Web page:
WASHINGTON (CBS) -- The head of the largest bank in the U.S. went to Washington Wednesday to answer questions about bad bets that turned into billions in losses. He called it an isolated incident and said some executives may have their pay taken back.
Capitol police escorted protesters out of the hearing room where the CEO of JP Morgan Chase came to explain how his bank lost more than $2 billion on risky trades.
Jamie Dimon apologized, but said he wants Congress to put it in perspective. He says, "No client, customer or taxpayer money was impacted by this incident."
Senators asked Dimon why he was pointing the finger at the bank's investing unit. Oregon Sen. Jeff Merkley says, "Shouldn't you take personal responsibility since they were following the game plan that you personally laid out?" Dimon responds, "That's why I'm here. We made a mistake, I'm absolutely responsible, the buck stops with me."
Dimon did say Chase will probably take pay back from senior executives involved in the risky trades.
The hearing comes as Congress finalizes new banking regulations including the so-called Volcker rule designed to prevent banks from making risky trades for their own profit. Dimon says, "It hasn't been written yet. It very well, may have stopped parts of what this portfolio morphed into."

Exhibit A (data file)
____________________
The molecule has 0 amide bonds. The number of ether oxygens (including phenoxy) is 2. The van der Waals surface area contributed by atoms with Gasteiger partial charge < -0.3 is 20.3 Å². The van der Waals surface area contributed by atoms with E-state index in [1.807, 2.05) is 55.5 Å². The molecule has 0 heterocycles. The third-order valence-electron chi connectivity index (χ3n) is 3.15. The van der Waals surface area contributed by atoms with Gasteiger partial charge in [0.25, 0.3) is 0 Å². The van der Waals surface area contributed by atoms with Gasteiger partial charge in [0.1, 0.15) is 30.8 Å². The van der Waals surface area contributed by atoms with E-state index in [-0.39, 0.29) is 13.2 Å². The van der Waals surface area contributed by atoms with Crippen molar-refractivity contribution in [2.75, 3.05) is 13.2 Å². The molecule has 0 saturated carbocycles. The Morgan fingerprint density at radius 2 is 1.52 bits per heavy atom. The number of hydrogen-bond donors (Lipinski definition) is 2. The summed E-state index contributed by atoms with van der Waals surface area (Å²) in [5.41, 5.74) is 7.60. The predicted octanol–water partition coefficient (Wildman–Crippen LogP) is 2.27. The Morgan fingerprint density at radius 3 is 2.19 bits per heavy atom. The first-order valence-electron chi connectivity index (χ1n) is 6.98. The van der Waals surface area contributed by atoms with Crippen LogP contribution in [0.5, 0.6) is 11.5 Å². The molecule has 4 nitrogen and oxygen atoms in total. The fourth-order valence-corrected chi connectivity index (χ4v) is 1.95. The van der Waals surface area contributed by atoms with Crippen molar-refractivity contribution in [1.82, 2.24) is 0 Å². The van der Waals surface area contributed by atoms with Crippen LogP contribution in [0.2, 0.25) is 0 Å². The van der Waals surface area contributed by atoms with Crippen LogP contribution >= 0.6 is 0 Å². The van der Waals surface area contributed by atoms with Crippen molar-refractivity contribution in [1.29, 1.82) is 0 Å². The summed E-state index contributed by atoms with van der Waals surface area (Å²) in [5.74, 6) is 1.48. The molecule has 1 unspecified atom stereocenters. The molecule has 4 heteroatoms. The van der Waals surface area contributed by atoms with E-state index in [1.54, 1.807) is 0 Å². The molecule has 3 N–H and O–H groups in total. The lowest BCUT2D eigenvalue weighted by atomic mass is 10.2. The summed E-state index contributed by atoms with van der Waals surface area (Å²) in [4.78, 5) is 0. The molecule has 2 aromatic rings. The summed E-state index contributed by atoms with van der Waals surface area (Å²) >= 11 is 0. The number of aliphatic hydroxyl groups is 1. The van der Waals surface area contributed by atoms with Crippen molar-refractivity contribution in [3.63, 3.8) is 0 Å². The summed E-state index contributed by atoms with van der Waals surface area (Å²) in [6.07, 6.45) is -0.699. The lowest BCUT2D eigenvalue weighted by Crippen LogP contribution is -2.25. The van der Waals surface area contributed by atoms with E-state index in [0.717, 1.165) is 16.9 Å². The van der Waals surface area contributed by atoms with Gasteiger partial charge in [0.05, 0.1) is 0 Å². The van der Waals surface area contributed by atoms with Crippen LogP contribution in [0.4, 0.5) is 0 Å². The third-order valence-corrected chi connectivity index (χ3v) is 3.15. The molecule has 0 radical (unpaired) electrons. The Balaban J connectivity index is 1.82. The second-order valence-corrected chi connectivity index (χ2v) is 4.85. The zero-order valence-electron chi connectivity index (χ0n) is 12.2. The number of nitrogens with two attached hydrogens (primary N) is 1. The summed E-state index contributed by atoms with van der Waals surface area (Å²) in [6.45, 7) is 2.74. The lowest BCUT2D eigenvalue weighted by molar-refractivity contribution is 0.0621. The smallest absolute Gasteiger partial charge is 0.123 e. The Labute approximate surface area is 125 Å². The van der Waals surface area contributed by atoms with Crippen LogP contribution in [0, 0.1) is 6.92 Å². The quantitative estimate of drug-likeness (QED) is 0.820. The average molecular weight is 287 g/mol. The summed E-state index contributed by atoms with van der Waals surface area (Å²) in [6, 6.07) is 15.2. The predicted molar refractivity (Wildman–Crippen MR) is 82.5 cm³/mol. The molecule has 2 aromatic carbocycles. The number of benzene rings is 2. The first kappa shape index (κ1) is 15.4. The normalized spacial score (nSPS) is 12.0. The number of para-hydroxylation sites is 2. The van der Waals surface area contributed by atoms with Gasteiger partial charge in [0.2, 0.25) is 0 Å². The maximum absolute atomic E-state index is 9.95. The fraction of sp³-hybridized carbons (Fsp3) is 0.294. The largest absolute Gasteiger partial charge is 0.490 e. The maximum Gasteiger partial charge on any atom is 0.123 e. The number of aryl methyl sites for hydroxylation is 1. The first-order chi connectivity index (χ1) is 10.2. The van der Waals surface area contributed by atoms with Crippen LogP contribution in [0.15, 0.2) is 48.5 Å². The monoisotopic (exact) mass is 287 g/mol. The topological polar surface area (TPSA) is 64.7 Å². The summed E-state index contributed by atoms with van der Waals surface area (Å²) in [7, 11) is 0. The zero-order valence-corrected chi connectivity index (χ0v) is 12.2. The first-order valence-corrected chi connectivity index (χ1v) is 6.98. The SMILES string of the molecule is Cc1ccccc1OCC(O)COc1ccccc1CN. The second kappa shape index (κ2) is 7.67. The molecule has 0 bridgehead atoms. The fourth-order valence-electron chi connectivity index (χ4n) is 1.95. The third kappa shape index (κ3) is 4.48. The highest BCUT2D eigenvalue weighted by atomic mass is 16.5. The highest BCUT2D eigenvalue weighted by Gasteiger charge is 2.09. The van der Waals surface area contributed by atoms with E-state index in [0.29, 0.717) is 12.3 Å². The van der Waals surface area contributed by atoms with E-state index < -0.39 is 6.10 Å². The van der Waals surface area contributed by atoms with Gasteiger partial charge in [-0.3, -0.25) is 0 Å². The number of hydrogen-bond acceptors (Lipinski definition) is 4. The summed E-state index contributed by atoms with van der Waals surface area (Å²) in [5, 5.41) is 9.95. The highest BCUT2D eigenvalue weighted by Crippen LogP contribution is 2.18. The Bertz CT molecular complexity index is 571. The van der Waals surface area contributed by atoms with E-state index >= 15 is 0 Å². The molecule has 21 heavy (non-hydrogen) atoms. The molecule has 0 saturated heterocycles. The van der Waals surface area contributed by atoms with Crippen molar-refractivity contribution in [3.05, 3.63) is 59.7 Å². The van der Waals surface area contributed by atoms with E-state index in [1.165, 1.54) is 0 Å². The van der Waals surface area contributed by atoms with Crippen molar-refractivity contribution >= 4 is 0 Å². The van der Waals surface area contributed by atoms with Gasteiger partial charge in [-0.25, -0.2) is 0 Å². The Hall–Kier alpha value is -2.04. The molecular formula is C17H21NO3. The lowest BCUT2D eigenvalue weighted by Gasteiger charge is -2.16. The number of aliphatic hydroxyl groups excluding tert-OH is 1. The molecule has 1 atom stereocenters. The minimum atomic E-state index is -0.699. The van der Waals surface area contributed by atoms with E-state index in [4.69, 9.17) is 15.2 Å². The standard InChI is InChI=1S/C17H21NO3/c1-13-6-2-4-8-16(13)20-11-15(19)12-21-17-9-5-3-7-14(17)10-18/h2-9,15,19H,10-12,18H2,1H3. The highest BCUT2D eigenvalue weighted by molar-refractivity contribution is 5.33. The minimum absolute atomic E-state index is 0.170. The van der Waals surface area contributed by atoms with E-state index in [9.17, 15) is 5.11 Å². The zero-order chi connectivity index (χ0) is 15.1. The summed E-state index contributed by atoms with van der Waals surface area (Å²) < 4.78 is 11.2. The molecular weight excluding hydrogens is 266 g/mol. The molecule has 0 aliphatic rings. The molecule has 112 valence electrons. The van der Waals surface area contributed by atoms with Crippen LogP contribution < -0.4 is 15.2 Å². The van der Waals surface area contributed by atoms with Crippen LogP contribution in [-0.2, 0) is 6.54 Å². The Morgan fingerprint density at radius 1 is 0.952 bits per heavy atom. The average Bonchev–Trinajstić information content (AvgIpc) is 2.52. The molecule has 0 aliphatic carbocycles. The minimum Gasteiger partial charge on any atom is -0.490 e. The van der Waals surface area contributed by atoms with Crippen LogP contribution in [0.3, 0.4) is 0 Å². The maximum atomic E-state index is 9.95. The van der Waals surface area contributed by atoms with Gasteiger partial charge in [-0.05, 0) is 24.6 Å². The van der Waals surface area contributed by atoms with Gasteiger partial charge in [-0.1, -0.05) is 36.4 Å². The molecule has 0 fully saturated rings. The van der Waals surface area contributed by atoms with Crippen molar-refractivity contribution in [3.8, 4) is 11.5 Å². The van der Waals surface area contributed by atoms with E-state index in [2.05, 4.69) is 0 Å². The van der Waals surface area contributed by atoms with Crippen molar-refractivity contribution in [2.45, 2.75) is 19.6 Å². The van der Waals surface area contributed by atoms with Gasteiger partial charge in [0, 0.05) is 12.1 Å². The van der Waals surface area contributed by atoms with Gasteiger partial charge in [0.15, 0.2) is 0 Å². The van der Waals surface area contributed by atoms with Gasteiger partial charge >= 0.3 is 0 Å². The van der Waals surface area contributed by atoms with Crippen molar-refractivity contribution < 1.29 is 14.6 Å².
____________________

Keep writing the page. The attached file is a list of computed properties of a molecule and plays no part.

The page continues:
Lawmakers are trying to get a handle on whether big banks are still a big risk to the country's financial system. Tennessee Sen. Bob Corker says, "What would you do to make our system safer?" Dimon responds, "The biggest disappointment I've had is that we never actually sat down, republicans, democrats, businesses and had real detailed conversation about what went wrong? What needs to be fixed?"
Dimon insisted there are some parts of stricter regulation that he does support. The Volcker rule is supposed to take effect next month, but banks have two years to fully comply.